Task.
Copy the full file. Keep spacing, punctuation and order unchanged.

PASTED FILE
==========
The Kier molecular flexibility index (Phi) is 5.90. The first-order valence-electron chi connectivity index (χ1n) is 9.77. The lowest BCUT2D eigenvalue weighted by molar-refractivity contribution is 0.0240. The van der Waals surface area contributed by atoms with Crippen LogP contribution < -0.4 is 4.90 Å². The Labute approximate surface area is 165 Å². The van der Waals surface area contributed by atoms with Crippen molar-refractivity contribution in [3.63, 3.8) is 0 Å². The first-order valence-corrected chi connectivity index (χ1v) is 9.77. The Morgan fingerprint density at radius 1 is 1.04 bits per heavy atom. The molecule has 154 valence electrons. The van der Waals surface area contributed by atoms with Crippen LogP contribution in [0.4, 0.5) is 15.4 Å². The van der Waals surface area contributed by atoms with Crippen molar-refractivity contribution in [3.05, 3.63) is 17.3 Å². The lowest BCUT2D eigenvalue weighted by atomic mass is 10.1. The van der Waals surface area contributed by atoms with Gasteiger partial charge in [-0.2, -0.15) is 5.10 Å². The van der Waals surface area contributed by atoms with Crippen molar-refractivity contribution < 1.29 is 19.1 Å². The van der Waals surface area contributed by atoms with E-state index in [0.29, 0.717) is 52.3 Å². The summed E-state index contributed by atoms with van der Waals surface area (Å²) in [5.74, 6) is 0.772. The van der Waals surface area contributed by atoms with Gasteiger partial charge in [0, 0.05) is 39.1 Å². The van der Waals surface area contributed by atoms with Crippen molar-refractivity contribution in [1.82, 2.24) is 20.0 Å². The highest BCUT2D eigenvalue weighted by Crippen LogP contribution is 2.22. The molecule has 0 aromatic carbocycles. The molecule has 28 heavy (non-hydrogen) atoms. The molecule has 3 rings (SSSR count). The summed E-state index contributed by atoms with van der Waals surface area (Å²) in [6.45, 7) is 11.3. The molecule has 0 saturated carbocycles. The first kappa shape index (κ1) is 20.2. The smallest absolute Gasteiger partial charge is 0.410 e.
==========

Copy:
The Kier molecular flexibility index (Phi) is 5.90. The first-order valence-electron chi connectivity index (χ1n) is 9.77. The lowest BCUT2D eigenvalue weighted by molar-refractivity contribution is 0.0240. The van der Waals surface area contributed by atoms with Crippen LogP contribution < -0.4 is 4.90 Å². The Labute approximate surface area is 165 Å². The van der Waals surface area contributed by atoms with Crippen molar-refractivity contribution in [3.63, 3.8) is 0 Å². The first-order valence-corrected chi connectivity index (χ1v) is 9.77. The Morgan fingerprint density at radius 1 is 1.04 bits per heavy atom. The molecule has 154 valence electrons. The van der Waals surface area contributed by atoms with Crippen LogP contribution in [0.4, 0.5) is 15.4 Å². The van der Waals surface area contributed by atoms with Crippen molar-refractivity contribution in [3.05, 3.63) is 17.3 Å². The lowest BCUT2D eigenvalue weighted by atomic mass is 10.1. The van der Waals surface area contributed by atoms with Gasteiger partial charge in [-0.2, -0.15) is 5.10 Å². The van der Waals surface area contributed by atoms with Crippen molar-refractivity contribution < 1.29 is 19.1 Å². The van der Waals surface area contributed by atoms with E-state index in [0.29, 0.717) is 52.3 Å². The summed E-state index contributed by atoms with van der Waals surface area (Å²) in [5.74, 6) is 0.772. The van der Waals surface area contributed by atoms with Gasteiger partial charge in [0, 0.05) is 39.1 Å². The van der Waals surface area contributed by atoms with Crippen molar-refractivity contribution in [1.82, 2.24) is 20.0 Å². The highest BCUT2D eigenvalue weighted by Crippen LogP contribution is 2.22. The molecule has 0 aromatic carbocycles. The molecule has 28 heavy (non-hydrogen) atoms. The molecule has 3 rings (SSSR count). The summed E-state index contributed by atoms with van der Waals surface area (Å²) in [6.45, 7) is 11.3. The molecule has 0 saturated carbocycles. The first kappa shape index (κ1) is 20.2. The smallest absolute Gasteiger partial charge is 0.410 e.